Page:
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BIOLOGY and BIOMEDICINE
Issue 2, Volume 4, February 2007
Title of the Paper: Effects of microarray noise on inference efficiency of a stochastic model of gene networks
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Authors: Daniel A. Charlebois, Andre S. Ribeiro, Antti Lehmussola,
Jason Lloyd-Price, Olli Yli-Harja, Stuart A. Kauffman
Abstract: The appearance of microarray technology led to the development of algorithms to infer the structure underlying the
dynamics of gene regulatory networks (GRNs) from gene expression data. Yet, this technique is currently highly noisy, leading
to the question of how inferable are GRNs from this data. To answer this question, we use realistic models of GRNs [1, 2, 3]
and artificially introduce realistic measurement noise  to the resulting time series. We analyze the inference efficiency
of IADGRN , an inference algorithm of structure and logic, from this data. Since microarrays are attained from multiple
identical cell measurements and the effects of averaging their expression levels is still poorly understood, we investigate
these effects on the mutual information between pairs of genes (pI) [6, 7] averaged over the time series of multiple identical
cells, which are assumed to be initially synchronized. We test noise level effects using two noise models (Rocke and hierarchical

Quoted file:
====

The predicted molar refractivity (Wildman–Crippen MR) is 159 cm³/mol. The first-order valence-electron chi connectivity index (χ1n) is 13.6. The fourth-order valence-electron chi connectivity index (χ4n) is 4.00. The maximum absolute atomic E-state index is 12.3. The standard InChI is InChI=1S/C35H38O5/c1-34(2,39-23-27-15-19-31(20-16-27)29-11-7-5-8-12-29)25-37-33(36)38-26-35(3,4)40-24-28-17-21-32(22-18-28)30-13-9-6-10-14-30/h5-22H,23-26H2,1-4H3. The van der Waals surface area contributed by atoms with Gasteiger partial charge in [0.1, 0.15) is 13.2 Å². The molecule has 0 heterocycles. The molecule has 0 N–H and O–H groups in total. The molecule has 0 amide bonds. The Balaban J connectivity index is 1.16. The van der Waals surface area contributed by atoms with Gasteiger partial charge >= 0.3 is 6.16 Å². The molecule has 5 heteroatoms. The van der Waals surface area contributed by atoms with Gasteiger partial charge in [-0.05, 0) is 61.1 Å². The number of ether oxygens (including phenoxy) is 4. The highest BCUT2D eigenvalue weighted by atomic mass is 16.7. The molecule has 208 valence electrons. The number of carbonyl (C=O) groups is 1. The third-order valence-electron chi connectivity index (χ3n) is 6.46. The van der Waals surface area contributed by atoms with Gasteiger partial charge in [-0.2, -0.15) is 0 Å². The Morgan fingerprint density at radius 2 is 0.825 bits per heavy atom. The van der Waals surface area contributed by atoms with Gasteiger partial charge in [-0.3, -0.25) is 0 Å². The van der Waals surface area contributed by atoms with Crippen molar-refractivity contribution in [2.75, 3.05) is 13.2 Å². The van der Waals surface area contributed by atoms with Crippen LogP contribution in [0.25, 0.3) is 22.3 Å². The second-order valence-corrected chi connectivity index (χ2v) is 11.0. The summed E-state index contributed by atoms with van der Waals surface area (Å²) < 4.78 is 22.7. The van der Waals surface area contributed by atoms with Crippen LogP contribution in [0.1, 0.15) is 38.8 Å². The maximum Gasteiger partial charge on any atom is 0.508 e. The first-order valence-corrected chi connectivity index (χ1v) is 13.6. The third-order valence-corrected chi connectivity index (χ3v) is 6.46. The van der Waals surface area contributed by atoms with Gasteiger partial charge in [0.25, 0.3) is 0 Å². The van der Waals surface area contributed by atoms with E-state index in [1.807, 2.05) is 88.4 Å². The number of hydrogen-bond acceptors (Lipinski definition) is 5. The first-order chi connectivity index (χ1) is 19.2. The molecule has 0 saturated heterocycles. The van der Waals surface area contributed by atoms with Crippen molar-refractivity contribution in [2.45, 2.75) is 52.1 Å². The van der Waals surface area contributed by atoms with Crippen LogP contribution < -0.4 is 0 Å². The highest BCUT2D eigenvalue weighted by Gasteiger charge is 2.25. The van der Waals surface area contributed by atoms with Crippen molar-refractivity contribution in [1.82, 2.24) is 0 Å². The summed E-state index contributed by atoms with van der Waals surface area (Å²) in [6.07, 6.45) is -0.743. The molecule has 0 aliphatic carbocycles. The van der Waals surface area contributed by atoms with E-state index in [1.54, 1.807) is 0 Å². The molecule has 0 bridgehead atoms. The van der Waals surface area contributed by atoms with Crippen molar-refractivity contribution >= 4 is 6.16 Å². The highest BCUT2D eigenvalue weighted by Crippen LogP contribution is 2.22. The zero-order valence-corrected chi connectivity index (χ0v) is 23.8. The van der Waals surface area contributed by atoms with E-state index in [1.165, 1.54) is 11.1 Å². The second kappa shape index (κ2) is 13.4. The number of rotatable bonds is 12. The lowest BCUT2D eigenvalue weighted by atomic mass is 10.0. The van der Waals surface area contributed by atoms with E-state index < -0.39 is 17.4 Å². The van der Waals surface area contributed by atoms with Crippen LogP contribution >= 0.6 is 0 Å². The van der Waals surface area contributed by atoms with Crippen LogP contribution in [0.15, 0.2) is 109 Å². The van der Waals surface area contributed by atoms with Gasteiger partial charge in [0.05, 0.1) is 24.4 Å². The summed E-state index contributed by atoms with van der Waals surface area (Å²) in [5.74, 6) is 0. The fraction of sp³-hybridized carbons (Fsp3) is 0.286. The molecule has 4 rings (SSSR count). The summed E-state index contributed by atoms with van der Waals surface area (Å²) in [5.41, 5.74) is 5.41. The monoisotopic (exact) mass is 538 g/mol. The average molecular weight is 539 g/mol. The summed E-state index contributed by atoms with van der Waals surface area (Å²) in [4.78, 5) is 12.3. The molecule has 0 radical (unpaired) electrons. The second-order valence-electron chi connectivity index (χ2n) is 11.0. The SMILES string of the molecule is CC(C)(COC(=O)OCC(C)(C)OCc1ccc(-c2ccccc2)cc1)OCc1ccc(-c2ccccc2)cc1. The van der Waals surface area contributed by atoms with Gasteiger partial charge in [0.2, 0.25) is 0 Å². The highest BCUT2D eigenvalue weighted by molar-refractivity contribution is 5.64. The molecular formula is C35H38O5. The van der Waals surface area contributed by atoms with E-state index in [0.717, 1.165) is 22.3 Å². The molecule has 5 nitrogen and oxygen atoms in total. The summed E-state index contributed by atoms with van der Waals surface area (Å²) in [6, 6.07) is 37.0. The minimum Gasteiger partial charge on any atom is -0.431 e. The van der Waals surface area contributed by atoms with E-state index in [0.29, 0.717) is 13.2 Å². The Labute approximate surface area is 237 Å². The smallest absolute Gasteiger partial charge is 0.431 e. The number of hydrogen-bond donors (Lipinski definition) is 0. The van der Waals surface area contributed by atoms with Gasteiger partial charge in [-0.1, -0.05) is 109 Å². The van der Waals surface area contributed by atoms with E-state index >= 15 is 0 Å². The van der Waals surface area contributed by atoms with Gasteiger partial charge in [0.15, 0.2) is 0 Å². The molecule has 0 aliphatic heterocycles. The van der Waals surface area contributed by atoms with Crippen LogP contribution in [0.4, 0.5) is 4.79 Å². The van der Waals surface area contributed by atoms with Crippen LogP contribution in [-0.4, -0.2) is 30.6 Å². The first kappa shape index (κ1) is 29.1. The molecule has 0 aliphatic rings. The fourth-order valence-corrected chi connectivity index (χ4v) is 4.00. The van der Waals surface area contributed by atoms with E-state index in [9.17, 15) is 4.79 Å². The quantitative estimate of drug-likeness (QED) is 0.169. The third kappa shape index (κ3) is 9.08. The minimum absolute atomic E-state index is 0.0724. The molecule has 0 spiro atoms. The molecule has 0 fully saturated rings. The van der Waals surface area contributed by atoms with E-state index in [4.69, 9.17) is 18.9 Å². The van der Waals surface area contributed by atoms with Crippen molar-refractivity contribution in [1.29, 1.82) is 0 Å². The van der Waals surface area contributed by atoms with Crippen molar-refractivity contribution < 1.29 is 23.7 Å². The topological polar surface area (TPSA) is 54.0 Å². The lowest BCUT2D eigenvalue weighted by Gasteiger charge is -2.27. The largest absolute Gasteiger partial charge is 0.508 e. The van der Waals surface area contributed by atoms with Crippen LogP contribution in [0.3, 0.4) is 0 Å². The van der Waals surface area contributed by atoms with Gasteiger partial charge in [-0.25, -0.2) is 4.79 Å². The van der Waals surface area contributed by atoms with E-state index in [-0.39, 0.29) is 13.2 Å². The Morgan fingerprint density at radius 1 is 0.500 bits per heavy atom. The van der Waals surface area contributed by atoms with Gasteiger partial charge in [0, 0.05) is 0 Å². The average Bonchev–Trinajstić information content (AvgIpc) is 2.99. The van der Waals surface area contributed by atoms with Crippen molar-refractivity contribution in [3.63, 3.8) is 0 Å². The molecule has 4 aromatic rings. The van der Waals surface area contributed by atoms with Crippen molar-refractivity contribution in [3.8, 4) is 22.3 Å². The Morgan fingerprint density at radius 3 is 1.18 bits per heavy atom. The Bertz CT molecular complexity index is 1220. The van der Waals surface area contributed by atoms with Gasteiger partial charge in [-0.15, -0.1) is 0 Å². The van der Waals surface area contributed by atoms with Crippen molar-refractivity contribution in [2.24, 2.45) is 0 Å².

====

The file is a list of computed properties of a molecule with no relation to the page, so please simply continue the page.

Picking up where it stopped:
error model, Hem). It is found that the Hem model more strongly disrupts correlations for low noise levels. We show that although
time series binarization causes information loss, it makes inference more robust to low levels of noise. Also, while indirect
interactions are not inferable even for low levels of noise, above a certain relatively small noise ratio even strongly correlated
genes lose any significant correlation for both noise models. This shows how inaccurate current inference algorithms are when inferring
from data with realistic characteristics.
Keywords: Gene Regulatory Networks, Delayed Stochastic Simulation Algorithm, Microarray, Inference.
Title of the Paper: Scene analysis using both a probabilistic evolutionary graph
and the evidence theory
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Authors: N. Ammour, A. Guessoum, D. Berkani.
Abstract: In this paper, we present a new scene analysis method based on the progress of a probabilistic
evolutionary graph. The strategy consists in making grow an evolutionary graph, which presents the scene
elements in an unsupervised segmented image. The graph evolution development is based on the computation
of the belonging probabilities to the existing classes of the last built region. The space composition matrix of
the areas in each class is then given. A space delimitation map of the regions is established by a new method of
contour localization and refinement. At last, the final segmented image is established by classification of the
pixels in the conflict region using the Dempster-Shafer evidence theory. The effectiveness of the method is
demonstrated on real images.
Keywords: Evolutionary graph, transition, segmentation, class, contour, region, Demspter-Shafer evidence